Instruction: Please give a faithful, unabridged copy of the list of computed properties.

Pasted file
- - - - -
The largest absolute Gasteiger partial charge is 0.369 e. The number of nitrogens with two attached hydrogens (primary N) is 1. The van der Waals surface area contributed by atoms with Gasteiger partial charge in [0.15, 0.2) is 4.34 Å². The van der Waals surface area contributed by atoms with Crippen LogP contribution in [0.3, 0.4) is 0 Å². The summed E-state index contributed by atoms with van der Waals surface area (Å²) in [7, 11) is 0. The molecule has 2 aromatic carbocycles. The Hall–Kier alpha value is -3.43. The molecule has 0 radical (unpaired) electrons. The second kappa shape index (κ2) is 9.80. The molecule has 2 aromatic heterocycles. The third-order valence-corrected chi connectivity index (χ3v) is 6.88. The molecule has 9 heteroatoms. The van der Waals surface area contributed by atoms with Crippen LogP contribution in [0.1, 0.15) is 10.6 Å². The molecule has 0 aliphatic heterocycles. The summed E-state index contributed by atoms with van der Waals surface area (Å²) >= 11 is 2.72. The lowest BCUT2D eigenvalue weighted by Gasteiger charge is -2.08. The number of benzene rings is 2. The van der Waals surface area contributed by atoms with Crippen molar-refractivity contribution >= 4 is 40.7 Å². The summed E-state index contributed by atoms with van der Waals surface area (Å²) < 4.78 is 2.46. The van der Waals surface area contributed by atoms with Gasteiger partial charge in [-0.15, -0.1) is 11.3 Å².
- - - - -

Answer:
The largest absolute Gasteiger partial charge is 0.369 e. The number of nitrogens with two attached hydrogens (primary N) is 1. The van der Waals surface area contributed by atoms with Gasteiger partial charge in [0.15, 0.2) is 4.34 Å². The van der Waals surface area contributed by atoms with Crippen LogP contribution in [0.3, 0.4) is 0 Å². The summed E-state index contributed by atoms with van der Waals surface area (Å²) in [7, 11) is 0. The molecule has 2 aromatic carbocycles. The Hall–Kier alpha value is -3.43. The molecule has 0 radical (unpaired) electrons. The second kappa shape index (κ2) is 9.80. The molecule has 2 aromatic heterocycles. The third-order valence-corrected chi connectivity index (χ3v) is 6.88. The molecule has 9 heteroatoms. The van der Waals surface area contributed by atoms with Crippen LogP contribution in [0.1, 0.15) is 10.6 Å². The molecule has 0 aliphatic heterocycles. The summed E-state index contributed by atoms with van der Waals surface area (Å²) >= 11 is 2.72. The lowest BCUT2D eigenvalue weighted by Gasteiger charge is -2.08. The number of benzene rings is 2. The van der Waals surface area contributed by atoms with Crippen molar-refractivity contribution >= 4 is 40.7 Å². The summed E-state index contributed by atoms with van der Waals surface area (Å²) < 4.78 is 2.46. The van der Waals surface area contributed by atoms with Gasteiger partial charge in [-0.15, -0.1) is 11.3 Å².